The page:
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Swiss military

Army reforms given green light by parliament

The Swiss army will be reduced in size but will receive more funding in the next four years, the Senate decided on Monday. It followed the House of Representatives in approving a CHF20 billion budget ($20 billion) for the military. 

By a vote of 30 to 10, the Senate chose to reduce the number of available troops from 140,000 to 100,000, setting a goal of having a well-trained force that can mobilise quickly. Parliament also prioritised being able to deploy 35,000 troops within 10 days. 

Basic training will be reduced to 18 weeks followed by six refresher courses of three weeks each. Currently, basic training generally lasts 21 weeks, with certain roles requiring more or less. The army’s layout will also change, with three airfields, seven training grounds and dozens of firing ranges and other training facilities set to close.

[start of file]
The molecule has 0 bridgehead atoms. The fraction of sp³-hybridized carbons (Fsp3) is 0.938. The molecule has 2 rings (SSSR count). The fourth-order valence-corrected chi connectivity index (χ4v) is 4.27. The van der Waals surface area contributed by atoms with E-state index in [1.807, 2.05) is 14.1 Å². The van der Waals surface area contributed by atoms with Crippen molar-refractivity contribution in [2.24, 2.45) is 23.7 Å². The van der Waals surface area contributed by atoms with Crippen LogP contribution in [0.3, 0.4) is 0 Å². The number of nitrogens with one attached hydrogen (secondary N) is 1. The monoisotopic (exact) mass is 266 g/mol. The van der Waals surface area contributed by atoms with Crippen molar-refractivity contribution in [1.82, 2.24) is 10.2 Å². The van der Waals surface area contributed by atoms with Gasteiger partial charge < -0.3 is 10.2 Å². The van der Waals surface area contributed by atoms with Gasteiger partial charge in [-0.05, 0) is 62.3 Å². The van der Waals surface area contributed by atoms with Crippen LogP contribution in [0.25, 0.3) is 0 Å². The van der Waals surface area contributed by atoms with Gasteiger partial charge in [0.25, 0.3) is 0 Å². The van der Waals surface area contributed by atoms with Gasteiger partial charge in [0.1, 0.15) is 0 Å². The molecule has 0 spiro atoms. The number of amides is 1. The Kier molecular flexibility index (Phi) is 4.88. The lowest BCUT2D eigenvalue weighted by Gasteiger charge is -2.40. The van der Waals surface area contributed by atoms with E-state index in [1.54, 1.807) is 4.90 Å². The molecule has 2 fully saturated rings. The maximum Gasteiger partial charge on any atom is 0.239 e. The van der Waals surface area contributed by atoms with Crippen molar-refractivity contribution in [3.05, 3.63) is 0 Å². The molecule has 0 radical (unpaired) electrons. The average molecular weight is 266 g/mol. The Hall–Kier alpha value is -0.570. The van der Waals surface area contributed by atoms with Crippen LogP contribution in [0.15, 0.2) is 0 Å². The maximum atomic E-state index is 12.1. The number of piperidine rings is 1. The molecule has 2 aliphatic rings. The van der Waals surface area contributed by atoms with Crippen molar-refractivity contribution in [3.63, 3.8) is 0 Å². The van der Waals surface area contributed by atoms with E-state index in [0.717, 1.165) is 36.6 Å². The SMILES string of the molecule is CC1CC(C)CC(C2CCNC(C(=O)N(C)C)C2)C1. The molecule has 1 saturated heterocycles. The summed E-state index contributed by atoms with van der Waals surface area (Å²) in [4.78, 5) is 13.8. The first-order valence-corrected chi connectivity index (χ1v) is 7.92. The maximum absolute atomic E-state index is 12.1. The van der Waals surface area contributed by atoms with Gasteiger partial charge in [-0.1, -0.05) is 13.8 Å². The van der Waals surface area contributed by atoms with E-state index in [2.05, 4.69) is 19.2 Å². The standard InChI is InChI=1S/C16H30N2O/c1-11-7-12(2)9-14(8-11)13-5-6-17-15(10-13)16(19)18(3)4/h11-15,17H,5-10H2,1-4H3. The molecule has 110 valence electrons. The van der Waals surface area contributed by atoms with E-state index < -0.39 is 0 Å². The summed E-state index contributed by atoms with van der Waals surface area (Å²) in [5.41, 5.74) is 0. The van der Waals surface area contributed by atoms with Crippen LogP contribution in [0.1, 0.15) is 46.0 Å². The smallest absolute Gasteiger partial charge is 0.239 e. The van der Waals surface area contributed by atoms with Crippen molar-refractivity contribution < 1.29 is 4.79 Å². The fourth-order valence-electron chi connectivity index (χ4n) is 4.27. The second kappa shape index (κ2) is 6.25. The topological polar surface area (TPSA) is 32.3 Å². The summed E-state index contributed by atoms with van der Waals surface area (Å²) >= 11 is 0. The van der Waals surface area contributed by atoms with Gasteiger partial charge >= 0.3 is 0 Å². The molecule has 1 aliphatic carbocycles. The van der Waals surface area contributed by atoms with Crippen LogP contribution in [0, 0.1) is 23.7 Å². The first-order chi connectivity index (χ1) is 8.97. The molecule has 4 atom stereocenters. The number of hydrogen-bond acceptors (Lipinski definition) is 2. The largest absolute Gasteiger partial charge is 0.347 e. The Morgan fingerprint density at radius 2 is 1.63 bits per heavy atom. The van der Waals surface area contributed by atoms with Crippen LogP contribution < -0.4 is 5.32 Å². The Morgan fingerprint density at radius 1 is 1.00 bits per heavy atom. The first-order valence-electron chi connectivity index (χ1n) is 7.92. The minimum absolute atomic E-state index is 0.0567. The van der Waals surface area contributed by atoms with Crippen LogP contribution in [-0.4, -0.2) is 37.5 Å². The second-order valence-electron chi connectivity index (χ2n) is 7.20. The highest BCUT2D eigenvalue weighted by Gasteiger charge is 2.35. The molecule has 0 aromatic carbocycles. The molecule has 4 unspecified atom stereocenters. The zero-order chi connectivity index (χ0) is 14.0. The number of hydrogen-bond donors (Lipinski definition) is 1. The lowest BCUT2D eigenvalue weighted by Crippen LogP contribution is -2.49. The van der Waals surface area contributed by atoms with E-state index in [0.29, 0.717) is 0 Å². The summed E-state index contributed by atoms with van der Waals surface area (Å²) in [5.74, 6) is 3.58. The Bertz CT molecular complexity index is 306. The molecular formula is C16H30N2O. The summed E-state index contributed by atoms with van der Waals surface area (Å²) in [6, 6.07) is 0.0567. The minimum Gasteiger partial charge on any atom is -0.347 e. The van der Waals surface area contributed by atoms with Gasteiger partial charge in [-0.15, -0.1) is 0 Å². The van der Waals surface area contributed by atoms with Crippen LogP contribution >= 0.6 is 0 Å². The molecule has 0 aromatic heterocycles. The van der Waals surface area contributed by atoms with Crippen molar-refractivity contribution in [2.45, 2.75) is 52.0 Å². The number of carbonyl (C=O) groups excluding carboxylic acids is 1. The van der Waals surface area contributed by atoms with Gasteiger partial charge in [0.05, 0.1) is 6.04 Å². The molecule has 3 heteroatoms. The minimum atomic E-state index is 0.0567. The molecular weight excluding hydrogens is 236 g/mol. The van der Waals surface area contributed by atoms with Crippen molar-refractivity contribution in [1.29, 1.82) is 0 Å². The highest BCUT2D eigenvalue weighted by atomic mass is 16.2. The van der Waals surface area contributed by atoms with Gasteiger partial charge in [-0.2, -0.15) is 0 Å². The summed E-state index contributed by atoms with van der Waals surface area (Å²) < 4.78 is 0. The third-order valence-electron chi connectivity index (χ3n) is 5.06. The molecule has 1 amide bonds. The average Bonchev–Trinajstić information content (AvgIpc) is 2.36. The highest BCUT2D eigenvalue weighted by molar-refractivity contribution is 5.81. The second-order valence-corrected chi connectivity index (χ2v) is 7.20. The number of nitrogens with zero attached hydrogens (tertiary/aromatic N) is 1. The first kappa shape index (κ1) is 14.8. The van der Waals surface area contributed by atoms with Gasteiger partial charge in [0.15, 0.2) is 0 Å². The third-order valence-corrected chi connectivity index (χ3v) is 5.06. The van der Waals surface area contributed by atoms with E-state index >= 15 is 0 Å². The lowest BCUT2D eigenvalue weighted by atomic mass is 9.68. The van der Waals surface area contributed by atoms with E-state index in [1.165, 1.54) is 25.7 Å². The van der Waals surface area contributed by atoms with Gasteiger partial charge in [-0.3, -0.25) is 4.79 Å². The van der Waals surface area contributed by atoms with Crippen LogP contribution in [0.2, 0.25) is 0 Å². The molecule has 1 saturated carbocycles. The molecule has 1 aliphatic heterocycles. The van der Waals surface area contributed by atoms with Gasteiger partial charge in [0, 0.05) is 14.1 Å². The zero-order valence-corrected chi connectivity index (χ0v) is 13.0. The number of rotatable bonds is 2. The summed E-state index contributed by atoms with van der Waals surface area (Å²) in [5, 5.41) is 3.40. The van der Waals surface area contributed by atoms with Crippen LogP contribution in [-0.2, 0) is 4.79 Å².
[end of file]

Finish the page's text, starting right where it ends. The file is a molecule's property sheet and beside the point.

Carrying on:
Both the size of the army and the amount of funding were hotly debated in parliament, with parties on the political Left originally seeking more troop reductions. The House of Representatives nearly tabled the legislation over the budget, which it found too non-binding. For this reason, the reforms will come into place beginning in 2018 instead of 2017. 

The CHF20 billion budget over four years represents an overall increase over the current budget of about CHF17.6 billion. Cabinet had suggested a budget of CHF18.8 billion over four years given the government’s tight financial situation, but parliament chose to increase that amount.

Defence Minister Guy Parmelin warned parliament that budgets would have to be cut in other areas if CHF5 billion per year over four years were spent on the army, adding that this amount of annual spending could only be achieved beginning in 2020.

Both chambers of parliament are set to formally approve the reforms in a final vote on March 18, expected to go through. and agencies


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